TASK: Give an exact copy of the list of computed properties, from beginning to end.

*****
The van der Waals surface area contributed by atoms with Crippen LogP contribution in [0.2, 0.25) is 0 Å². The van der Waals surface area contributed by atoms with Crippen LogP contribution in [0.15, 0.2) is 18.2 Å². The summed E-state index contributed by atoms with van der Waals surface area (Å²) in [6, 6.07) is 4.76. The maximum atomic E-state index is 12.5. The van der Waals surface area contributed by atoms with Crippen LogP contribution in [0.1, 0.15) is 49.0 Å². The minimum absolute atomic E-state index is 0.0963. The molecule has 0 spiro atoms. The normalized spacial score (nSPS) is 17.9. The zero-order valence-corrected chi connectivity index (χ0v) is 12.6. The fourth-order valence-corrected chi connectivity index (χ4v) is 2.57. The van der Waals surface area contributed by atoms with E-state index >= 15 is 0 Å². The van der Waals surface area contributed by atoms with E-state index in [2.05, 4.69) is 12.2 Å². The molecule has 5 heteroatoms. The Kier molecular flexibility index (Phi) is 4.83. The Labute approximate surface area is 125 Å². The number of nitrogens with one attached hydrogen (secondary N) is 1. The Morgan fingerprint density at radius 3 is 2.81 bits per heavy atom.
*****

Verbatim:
The van der Waals surface area contributed by atoms with Crippen LogP contribution in [0.2, 0.25) is 0 Å². The van der Waals surface area contributed by atoms with Crippen LogP contribution in [0.15, 0.2) is 18.2 Å². The summed E-state index contributed by atoms with van der Waals surface area (Å²) in [6, 6.07) is 4.76. The maximum atomic E-state index is 12.5. The van der Waals surface area contributed by atoms with Crippen LogP contribution in [0.1, 0.15) is 49.0 Å². The minimum absolute atomic E-state index is 0.0963. The molecule has 0 spiro atoms. The normalized spacial score (nSPS) is 17.9. The zero-order valence-corrected chi connectivity index (χ0v) is 12.6. The fourth-order valence-corrected chi connectivity index (χ4v) is 2.57. The van der Waals surface area contributed by atoms with E-state index >= 15 is 0 Å². The van der Waals surface area contributed by atoms with E-state index in [2.05, 4.69) is 12.2 Å². The molecule has 5 heteroatoms. The Kier molecular flexibility index (Phi) is 4.83. The Labute approximate surface area is 125 Å². The number of nitrogens with one attached hydrogen (secondary N) is 1. The Morgan fingerprint density at radius 3 is 2.81 bits per heavy atom.